Is coronavirus Iran’s Chernobyl?


Really does suck to be you, Iran.

Member of Iranian civil defense team sprays disinfectant while sanitizing a truck, after the border between Iraqi Kurdistan and Iran partially. (photo credit: REUTERS)

Walking alongside the graveyard of ambitious and expansionist empires, it is frequently overlooked that collapse often results from internal implosions and mismanagement, rather than from outside threats. The critical threshold of implosion begins when an authority spends more attention and resources on its external ambitions than its internal responsibilities.

Our most modern example of this is the fall of the Soviet Union. Marred by internal social unrest that perestroika reforms were unable to amend, immense military expenditure of 15 billion rubles in Afghanistan, and the Chernobyl nuclear meltdown, the 1980’s defined the decade in which the USSR passed the critical threshold. Former USSR secretary-general Mikhail Gorbachev noted that along with internal challenges, most notably the Chernobyl meltdown “was perhaps the real cause of the collapse of the Soviet Union.”

While Gorbachev himself highlighted that Chernobyl was the straw that broke the camel’s back, the road toward implosion was paved long in advance.

If those who don’t learn from history are doomed to repeat it, then Tehran is in for a rude awakening. As the coronavirus pandemic continues, Iran has the eighth-highest number of reported cases of the virus and the eighth-highest most deaths. The internal socio-economic unrest, large military expenditures abroad, and poor crisis management that prioritized public image over competency reflects many parallels between the Chernobyl meltdown and the COVID-19 pandemic in Iran.

Just as the seeds to Soviet collapse were sown before the mismanagement in Chernobyl, the internal discontent in Iran was sown before the COVID-19 pandemic began. Limping into the decade, the nationwide protests in late 2019 reflected Iranian authorities’ internal challenges.

The protests started in response to a 50% increase in fuel prices, as a strategy to reallocate revenue lost from American sanctions to reinforce the social safety net. But what started as broad dissatisfaction with financial policy, evolved into numerous intertwined protests on fuel prices, wide-scale corruption and macroeconomic mismanagement. These protests quickly turned violent, and officials, in order  to reframe the narrative, attempted to cover up the severity, painting protesters as hooligans and saboteurs supported by Iran’s enemies.

THIS HIGHLIGHTS how Iran may be on the road toward implosion because it reflects that the regime’s priorities are geopolitical externalities rather than internal responsibilities. The economic sanctions were partially motivated to disincentivize malicious behavior such as the allocation of millions of dollars annually toward state-sponsored terrorism in Iraq, Yemen, Lebanon, Syria, and Gaza.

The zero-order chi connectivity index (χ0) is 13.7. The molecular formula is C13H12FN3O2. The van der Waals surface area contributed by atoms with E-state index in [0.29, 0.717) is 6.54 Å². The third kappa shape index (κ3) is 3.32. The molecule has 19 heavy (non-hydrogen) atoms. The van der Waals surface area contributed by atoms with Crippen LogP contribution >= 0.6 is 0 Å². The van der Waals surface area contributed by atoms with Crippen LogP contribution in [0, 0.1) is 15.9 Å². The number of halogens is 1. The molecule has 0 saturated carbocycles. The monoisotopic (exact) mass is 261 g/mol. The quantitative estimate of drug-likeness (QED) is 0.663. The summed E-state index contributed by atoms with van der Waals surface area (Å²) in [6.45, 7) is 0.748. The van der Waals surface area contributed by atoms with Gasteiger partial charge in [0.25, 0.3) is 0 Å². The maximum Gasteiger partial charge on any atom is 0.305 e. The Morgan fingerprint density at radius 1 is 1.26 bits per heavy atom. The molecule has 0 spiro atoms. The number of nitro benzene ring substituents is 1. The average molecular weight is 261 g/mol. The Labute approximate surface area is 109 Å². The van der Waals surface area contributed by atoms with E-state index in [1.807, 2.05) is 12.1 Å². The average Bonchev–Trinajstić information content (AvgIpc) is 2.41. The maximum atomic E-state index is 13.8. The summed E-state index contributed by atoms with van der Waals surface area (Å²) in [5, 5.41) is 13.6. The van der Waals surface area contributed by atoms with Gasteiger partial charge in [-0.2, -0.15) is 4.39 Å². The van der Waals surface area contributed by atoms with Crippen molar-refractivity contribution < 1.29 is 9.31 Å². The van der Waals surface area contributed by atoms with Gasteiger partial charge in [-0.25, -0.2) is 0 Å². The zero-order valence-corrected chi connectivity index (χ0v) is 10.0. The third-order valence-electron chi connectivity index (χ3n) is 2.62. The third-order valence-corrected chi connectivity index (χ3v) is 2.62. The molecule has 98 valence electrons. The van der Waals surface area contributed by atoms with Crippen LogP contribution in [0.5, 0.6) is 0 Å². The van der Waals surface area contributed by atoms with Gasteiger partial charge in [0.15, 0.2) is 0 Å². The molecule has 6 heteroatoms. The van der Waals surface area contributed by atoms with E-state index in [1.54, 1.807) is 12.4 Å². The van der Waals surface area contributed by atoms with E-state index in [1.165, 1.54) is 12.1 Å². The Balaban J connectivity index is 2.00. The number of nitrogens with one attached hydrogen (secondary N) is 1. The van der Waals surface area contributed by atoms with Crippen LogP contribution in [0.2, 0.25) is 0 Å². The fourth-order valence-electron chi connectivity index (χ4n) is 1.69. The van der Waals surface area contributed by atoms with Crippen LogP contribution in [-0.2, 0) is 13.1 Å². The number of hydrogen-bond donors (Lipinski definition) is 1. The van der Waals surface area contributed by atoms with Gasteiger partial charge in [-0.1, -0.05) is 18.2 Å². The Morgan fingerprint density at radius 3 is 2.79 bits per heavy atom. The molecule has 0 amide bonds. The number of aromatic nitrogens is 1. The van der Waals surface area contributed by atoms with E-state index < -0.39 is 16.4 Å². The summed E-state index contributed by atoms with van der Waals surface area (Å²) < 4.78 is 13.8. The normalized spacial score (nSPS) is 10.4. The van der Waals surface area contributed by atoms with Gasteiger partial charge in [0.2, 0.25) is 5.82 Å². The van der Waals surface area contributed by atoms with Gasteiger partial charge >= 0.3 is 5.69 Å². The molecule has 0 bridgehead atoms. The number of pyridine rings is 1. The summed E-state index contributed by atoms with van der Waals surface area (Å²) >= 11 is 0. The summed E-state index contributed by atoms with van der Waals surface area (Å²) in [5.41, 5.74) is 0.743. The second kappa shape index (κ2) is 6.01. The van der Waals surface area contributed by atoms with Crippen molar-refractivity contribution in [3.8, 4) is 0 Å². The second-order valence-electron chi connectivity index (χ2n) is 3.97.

Rather than changing its policy abroad to ensure the local social safety net is sufficient, the regime refuses to compromise on its geopolitical ambition, highlighting its priorities and what it views as threats to the regime.

These events don’t exist in a vacuum, as Iran became an epicenter of the COVID-19 pandemic due to similar mistakes. What once started as bad policy in an attempt to maintain good diplomatic relations with China, snowballed into a public health crisis that authorities desperately attempted to cover up to project strength outward. As the world was restricting travel to and from China, flights from Mahan Air remained open and available as late as February 23 due to the heavy economic reliance on China and to maintain strong diplomatic ties.

Additionally, high-risk areas, such as Shi’ite shrines that attract millions of pilgrims annually, remained open at least a month after the first case of coronavirus infection was reported in Qom. These poor policies allowed for the virus to spread like wildfire, thereby making it difficult for officials to control the narrative and project strength outward, as World Health Organization officials claim that the real statistics can be five times higher than official statistics. The regime has prioritized relations and optics abroad at the cost of responsibilities at home, and it will come at a cost.

The trauma of the pandemic will continue throughout the country as thousands will grieve and millions will wonder if decision-makers could have protected their citizens from such a fate. But as Iran steps out of the fire and into the frying pan of the impending economic catastrophe, there are numerous factors that will hinder a rapid economic turnaround.

Oil revenue in particular is the chief element here because the Iranian oil industry comprises of 15% national GDP. Global energy prices will be comparable to the price of a deli sandwich, minimizing the potential gains from such a fundamental industry, upon which the nation relies.

In this moment of desperation, the regime’s next step is critical. Will the regime invest its resources in the Iranian people in order to heal internal wounds? Or will it merely advance its geopolitical interests while Iran’s adversaries are distracted and weak?

Considering that Iranian propaganda has been steadily operating this past month, the regime clearly still prioritizes external ambition. While this propaganda push may distract the population from grievances at home, these problems might become too pressing to ignore, as Iran hobbles past this historic junction toward the road to implosion.


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